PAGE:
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This is a small road bridge over the main Cardiff to Newport main line. The entire area between these two cities is generally flat drained marshland. It is nearer to Newport than Cardiff, but as they are only 15 miles apart, it is not that far from either.
Railway type and traffic
The Cardiff to Newport line is split into two double lines - the southernmost pair are predominantly freight, the northernmost are passenger. (As far as I can make out, anyway!). Passenger workings include First Great Western HSTs and Adelantes (cl 180s), Wessex 158s and the occasional top and tail 31 I believe, Arriva Trains Wales Pacers, 150s, 156s, 158s, and the odd Central Trains 170s. (The CT 158s are Arriva Branded). There are also plenty of excursions for events at the Millennium Stadium.
Freight includes steel trains for Cardiff Maritime (steelworks), containers for Wentlooge Freightliner Terminal as well as stuff for Margam and other places further out west. Locos include classes 60, 66 (DB Schenker and FL), 67.
Green Lane is a tiny country lane, which seems to go nowhere (The map does not appear to be strictly correct), and whose road surface is covered is moss, so it can't be used too much!
The area round the lane is lightly wooded farmland with light industrial estates also nearby. It seems to be quite safe, although the turning circle at the end of Green Lane is full of dumped sofas and things, so this area could be dubious after dark, if there is anyone about. From the condition of the road, and where it leads to (nowhere), I feel this could be unlikely.
From the M4 Junction 28:
Take the A48 into Duffryn. At the large roundabout take the thrid exit which is the B4239. Green Lane is a turn-off from this road, first left after the small village of Fair Orchard. If you are coming from Newport, the 'Green Lane' roadname-sign is visible, just past some trees, and there are houses scattered along the road. From Cardiff, go through the village of St Brides, round a long curve with a wide farm track joining on the apex (you will see some of the farm, too). The road is the next left. From both directions, the turning is quite wide, so should be easy enough to spot. Be careful on the B4239 though - there are some tight corners! Once on the lane, keep following it, until your cross the bridge (the road climbs up to it).Click here to set up your location for directions to this location Newport - Green Lane bridge, Maerdy map co-ordinates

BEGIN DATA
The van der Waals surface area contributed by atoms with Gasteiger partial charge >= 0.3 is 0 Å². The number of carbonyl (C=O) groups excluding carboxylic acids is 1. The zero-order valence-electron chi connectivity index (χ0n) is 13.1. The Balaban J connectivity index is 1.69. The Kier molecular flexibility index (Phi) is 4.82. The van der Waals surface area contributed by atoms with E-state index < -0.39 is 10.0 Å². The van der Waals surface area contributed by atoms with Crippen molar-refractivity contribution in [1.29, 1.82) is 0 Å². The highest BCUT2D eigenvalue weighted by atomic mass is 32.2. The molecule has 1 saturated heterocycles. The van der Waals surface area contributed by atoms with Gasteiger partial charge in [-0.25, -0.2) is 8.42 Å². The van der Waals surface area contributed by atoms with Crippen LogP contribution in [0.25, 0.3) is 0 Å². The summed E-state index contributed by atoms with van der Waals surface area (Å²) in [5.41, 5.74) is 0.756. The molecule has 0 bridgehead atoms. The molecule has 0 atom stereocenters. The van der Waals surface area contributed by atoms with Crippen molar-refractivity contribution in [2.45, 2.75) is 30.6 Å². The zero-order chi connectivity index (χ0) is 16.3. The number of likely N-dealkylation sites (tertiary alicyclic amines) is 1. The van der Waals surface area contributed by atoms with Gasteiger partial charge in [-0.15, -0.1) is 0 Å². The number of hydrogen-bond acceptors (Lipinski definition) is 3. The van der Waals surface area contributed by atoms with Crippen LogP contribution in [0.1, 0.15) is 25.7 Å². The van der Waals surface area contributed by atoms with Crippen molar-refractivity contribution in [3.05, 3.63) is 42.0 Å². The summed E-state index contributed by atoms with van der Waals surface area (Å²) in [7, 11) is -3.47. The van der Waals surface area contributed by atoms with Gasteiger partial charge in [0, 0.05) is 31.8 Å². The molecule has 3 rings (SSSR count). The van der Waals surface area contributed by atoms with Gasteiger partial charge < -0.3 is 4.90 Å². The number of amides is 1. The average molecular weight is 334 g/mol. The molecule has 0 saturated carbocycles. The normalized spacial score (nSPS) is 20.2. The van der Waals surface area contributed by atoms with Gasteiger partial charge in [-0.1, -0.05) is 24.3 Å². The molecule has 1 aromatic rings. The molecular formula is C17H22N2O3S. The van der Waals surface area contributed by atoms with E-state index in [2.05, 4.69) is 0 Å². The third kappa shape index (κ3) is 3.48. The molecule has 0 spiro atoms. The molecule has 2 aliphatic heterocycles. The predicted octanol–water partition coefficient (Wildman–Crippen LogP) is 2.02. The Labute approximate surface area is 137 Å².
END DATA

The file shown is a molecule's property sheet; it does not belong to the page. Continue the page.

As you cross the bridge, you will notice that it is much wider than the lane. This is where I normally park. The best place to turn your car is not the end of the lane (which is a dead end) as the turning circle is full of rubbish, but a field entrance on the other side of the bridge: As you drive over the railway, and down the other side, just as the road levels out, there is a wide field entrance to your left. Best turn here. (You could possible park here, too). I usually park, tucking in tight on the east side of the bridge.
The area is farmland and light industrial estates. During the week, you may find the odd burger van for the workers, but otherwise Newport and Cardiff are your best bets.
There will be plenty of accommodation in Cardiff, and probably Newport too.
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It might be necessary to adjust the time to suit your visit, this link should open with the current day.
Newport - Green Lane bridge, Maerdy
Newport - Green Lane bridge, Maerdy general view map
Newport - Green Lane bridge, Maerdy close up map
Windows Local Live Link
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Newport - Green Lane bridge, Maerdy
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At this point the line goes from SSW to NNE, roughly. Therefore, watch out for the evening sun when looking towards Cardiff (west). Looking east, the daytime sun could hamper most pictures, as you can only get a decent angle from the north side of the bridge (due to overhanging trees on the south side). There are no such obstructions on the west side - both north and south ends are clear, and it is down to your preference of angle, and what line the train is on.
For the videographers, it is a fairly quiet spot, with some light industrial sounds quietly in the background.
General views - All photographs © Mark Henderson unless otherwise stated
Fig 1 - Looking west
Fig 2 - Looking east
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